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P Bellamy

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About P Bellamy

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  1. Training Command HQ established at RAF Brampton in June 1968, by merging Flying Training Command and Technical Training Command. HQ Maintenance Command was at RAF Andover from 1960 until it was retitled as Support Command in 1974. HQ was relocated to RAF Brampton at some point, prior to Training Command and Support Command merging to form RAF Support Command in 1977. Air Support Command HQ was at RAF Upavon until it was absorbed into Strike Command in 1972.
  2. I'm pretty sure this ISN'T a gooseneck flare, but a simple filling can of some description. Assuming the stamping is an AM stores reference, Section 21 is for Barrack Equipment Subsection 21G/x covers "Hospital Equipment, excluding medical & surgical supplies" which doesn't sound right at all, more likely is 21C/x "Metalware". Goosenecks with marked stores references are usually in Section 4 (Aerodrome Equipment), for example 4C/1273 is the reference for the regular round pattern type with the round lid.
  3. Two Diamond Ts on a low loader heading westbound on the A14 between Huntingdon and Kettering.
  4. From the partially-visible serial that's X201032 "Connecticut", civil registration ELP 248.
  5. Having rechecked my sources, I'm even more certain of my previous identification.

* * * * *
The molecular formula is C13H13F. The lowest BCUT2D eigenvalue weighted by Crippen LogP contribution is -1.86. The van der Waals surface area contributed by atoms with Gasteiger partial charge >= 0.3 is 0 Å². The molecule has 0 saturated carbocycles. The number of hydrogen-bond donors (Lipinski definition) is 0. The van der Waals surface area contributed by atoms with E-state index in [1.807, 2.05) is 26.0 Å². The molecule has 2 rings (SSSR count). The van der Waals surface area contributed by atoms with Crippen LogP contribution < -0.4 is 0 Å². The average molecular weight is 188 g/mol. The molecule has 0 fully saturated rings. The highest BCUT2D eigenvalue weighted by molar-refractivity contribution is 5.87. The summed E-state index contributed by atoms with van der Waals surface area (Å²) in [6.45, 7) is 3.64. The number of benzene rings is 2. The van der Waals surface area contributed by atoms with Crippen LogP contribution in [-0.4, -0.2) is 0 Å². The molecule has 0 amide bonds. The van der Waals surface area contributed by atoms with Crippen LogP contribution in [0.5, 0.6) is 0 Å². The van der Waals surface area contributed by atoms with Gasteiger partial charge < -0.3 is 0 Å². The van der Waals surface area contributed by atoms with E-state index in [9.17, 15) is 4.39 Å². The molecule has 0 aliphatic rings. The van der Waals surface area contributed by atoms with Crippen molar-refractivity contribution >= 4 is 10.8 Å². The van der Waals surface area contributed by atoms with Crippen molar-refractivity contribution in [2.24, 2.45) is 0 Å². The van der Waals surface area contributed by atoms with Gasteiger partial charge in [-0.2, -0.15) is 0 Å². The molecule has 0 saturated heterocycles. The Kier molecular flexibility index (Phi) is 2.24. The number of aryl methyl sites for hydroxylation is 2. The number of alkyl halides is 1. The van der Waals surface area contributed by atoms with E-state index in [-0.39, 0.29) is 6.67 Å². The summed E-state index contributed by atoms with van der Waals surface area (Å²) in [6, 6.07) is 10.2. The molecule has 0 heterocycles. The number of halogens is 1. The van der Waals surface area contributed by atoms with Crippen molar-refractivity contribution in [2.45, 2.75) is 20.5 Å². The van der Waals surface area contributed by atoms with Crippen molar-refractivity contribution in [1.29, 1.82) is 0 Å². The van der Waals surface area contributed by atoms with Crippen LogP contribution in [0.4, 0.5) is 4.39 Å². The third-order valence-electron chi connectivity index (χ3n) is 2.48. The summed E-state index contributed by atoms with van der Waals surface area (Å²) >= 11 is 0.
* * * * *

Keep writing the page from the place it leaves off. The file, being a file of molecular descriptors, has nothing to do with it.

6. Blackburn originally. Presumably Bristol Siddley inherited the license when they acquired Blackburn in 1961ish.
  7. From the ATC 1409 I'd suggest this vehicle was assigned to a detachment of the 1409th AAF Base Unit, Air Transport Command. One of these detachments was based at Metfield operating B-24s 1944-45.
  8. I don't know if they still have them in stock, but I've bought extra upright and ridge poles from Anchor at Ripley in the recent past.
  9. Ex-British lend-lease stock reissued to the US Army?
  10. Aforementioned Studebaker (and Hyster crane) photo:
  11. Photos of the 1st Airlanding Light Regiment's guns in Italy, taken late 1943, show the brackets for the sight box on top of the rear trail mod, the transport axle clamps and eyelets on the inside of the hubs. Images of the King's visit to the regiment after their return to England prior to Market Garden also show the elevation stay fitted, but as you say few of the Oosterbeek photos show many of the modifications fitted, other than the aiming post brackets on the right rear trail etc. Possibly these show replacement guns that hadn't been fully modified prior to the operation. The QR bracket for the cut-down 18 Pdr. handspike on the left-hand rear of the trail does appear to be a post-WWII modification.
  12. Standard Vanguard PII Estate, as used by the RAF for various duties in the 50s-60s. Apparently only three survive worldwide, whether any of those are also ex-service I have no idea.
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